12. there were a lot of flats completed in 2003-5 and that held rents and prices down in E14. In 2006 rents and house prices jumped considerably but they had been more or less stagnant for a few years. Now there are quite a few blocks due to complete in the next few years which will have a similar effect, except this time in a falling market. Pan peninsular was always a rip off and 2 bed flats were up for £700k+ when you could buy a similar sized flat in a newish block with river views for £400k nearby with a considerably lower service charge. The bank valuations that are coming through now are still overvalued IMO. £200k for a 300sq ft studio is retarded (£666p sqm). you can get a 1000sgft house with a garden for £350k (£350 psqm) just down the road. also that 400k flat in Millharbour is still not cheap. Larger 2beds in similar quality blocks in better locations with parking were going for less than that a year ago. There have been quite a few job losses in canary Wharf, but there are new offices opening soon (KPMG headquarters is one example) and I would be surprised if there is a net loss of jobs from 2006 to 2010 in the area. So I don't think it will be a major factor in reducing prices, in fact as an area it is maturing and becoming more desirable (albeit from a low base). But there is a surplus of sh1t flats with large service charges that are going to drop further.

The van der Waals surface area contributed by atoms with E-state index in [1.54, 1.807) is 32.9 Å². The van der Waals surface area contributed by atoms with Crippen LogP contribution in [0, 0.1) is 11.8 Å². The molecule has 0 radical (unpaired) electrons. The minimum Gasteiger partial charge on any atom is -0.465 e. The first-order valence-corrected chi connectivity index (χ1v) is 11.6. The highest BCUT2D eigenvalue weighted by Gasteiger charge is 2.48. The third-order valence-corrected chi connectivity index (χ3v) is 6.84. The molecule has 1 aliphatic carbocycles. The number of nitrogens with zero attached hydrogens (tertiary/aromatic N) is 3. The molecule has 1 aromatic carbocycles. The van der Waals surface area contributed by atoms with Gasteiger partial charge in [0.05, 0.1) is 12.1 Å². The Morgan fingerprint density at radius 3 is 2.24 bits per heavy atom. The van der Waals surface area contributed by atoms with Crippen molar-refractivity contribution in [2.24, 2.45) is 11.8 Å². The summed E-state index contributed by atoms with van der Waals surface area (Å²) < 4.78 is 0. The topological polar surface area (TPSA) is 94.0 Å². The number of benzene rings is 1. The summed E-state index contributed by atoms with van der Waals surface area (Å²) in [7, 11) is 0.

13. add back in the VAT cut and the effect of lowering rates on mortgage payments and the number will be positive. They have effectively fabricated a negative RPI number.
  14. don't see the mortgage advisor. what a crock of sh1t, it's not like there are going to be multiple buyers lined up. If you want to be really sneaky, get a mate to view the house and offer £130k.